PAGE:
"Just this; I am determined to be one of brother Brigham's wives; God showed him to me in a dream, and I know he will have me, if I only resolve and keep sticking to my resolution, and living for it and nothing else, and that is why I keep refusing all these fellows. I won't ride with them, nor dance with them, nor walk with them; I'll keep myself to myself, and I know I shall get my wish."
Her perseverance is commendable, whatever be said of its object; and so Miss Melina is "still sticking to her resolution."
Brigham has some seventeen or eighteen of his wives in his "Lion House." Each wife has a separate sleeping apartment, except in case of discarded ones who sleep by twos. The rooms are scrupulously clean and neat; sufficiently, but not well furnished. They are the sitting-rooms during the day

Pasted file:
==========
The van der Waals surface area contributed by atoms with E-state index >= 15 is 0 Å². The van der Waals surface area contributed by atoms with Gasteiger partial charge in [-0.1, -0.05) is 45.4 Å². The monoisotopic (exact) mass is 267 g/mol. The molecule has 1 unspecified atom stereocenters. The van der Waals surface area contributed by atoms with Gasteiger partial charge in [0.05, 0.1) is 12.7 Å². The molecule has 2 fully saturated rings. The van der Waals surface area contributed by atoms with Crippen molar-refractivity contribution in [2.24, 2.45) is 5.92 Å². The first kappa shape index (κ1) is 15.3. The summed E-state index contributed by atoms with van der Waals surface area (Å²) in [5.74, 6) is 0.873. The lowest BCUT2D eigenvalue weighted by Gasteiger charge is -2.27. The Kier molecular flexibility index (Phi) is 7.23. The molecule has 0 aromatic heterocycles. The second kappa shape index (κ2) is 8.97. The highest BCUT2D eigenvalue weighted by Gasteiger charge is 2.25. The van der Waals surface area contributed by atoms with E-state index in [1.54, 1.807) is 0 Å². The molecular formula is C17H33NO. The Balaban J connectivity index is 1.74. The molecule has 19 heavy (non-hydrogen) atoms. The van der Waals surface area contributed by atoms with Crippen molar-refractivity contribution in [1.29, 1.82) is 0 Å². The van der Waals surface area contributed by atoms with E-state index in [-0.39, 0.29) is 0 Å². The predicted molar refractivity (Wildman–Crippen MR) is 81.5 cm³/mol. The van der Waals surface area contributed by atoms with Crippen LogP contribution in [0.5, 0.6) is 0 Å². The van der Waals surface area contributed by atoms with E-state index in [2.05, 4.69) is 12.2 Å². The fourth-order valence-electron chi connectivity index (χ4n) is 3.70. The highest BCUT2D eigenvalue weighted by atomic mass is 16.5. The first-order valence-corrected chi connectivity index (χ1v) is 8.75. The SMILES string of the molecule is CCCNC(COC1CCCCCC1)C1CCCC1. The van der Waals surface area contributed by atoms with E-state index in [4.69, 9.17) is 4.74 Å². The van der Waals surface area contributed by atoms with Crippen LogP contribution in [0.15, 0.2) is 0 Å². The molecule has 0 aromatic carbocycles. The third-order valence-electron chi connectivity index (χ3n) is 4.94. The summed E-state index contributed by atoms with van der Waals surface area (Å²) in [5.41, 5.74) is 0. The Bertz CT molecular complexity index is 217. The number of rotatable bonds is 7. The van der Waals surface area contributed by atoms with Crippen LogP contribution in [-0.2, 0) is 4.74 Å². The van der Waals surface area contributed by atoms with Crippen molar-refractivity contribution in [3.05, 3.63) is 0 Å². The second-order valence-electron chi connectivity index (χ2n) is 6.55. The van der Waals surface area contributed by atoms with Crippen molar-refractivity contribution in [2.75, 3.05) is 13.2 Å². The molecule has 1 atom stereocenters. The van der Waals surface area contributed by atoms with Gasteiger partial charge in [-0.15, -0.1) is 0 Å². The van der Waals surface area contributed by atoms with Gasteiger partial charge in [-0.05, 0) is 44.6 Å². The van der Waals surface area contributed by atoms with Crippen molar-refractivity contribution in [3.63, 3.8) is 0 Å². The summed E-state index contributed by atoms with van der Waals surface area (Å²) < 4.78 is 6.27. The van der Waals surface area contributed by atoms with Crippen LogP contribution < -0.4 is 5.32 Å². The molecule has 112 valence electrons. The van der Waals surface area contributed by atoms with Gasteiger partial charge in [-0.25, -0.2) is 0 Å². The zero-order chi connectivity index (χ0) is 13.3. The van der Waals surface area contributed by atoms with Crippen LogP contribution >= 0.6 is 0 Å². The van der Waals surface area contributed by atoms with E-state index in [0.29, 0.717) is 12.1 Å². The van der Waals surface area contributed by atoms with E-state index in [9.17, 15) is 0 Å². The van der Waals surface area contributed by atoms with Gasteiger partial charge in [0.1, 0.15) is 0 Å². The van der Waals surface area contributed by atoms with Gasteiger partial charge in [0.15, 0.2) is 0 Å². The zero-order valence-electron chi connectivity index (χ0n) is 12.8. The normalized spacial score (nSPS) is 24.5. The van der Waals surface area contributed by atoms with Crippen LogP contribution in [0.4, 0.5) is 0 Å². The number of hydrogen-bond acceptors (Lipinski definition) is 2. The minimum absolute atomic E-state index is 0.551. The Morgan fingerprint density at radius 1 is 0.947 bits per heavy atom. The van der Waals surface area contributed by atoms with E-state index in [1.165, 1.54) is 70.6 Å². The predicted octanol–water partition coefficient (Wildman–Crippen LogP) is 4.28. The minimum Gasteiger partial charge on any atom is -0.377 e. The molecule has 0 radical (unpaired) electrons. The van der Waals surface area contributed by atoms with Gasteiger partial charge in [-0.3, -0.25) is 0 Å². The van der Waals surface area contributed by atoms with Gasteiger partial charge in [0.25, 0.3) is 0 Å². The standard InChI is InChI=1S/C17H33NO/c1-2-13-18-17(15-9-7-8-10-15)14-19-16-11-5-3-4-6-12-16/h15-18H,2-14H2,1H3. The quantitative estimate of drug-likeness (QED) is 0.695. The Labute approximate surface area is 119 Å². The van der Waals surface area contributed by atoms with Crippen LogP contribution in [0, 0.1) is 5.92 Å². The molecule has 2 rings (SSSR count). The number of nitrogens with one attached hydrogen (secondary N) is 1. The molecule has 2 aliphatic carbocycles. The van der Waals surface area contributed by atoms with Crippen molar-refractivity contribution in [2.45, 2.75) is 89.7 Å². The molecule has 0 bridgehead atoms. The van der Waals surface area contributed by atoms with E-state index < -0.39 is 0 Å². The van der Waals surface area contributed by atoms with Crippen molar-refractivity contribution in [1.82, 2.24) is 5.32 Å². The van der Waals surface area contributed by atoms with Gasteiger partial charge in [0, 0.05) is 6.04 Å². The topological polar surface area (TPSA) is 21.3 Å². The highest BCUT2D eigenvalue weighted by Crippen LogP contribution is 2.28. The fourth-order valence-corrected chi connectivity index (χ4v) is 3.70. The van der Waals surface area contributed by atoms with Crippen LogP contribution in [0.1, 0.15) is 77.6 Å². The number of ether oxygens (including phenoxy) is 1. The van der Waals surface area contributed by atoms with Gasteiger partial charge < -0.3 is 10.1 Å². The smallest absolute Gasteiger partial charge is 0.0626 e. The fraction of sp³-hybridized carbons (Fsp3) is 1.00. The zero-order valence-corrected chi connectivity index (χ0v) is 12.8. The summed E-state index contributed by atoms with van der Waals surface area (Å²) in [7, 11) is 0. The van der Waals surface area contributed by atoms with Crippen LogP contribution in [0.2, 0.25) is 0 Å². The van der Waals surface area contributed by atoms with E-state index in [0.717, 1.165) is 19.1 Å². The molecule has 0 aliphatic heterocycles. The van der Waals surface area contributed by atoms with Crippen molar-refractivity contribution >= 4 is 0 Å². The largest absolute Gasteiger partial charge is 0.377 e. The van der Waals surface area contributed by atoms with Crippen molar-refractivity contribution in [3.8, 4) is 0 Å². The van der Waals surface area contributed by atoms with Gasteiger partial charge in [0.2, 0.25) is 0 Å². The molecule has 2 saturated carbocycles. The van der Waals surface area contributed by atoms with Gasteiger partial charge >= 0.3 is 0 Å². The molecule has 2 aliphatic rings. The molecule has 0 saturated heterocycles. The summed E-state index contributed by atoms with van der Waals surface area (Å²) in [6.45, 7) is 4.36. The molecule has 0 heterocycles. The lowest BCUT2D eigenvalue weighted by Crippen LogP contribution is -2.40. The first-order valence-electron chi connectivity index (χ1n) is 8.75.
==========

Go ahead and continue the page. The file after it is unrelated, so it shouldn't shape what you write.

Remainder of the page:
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time for their occupants. When well, all in that and the adjoining house are expected to eat at the general table. It is a curious spectacle is Brigham's dining-hall. Wives, children, workmen, visitors, a crowd of hungry dinner-seekers. It needs no small amount of cooking, nor any slight quantity of edibles. Brigham keeps no servants; his wives, unless sick, wait on themselves. In that case, they must wait on each other. Cooking, cleaning, dairy-work, washing, mending, tending children, has to be distributed among them according to the taste or skill of each; or else, by the absolute and final dictum of the Prophet! Before the general table system was adopted, each wife was supplied in rotation, and by weight and quantity, with vegetables, fruits, etc. Like old feudal barons, Brigham is obliged to keep a steward and purveyor for his numerous dependants.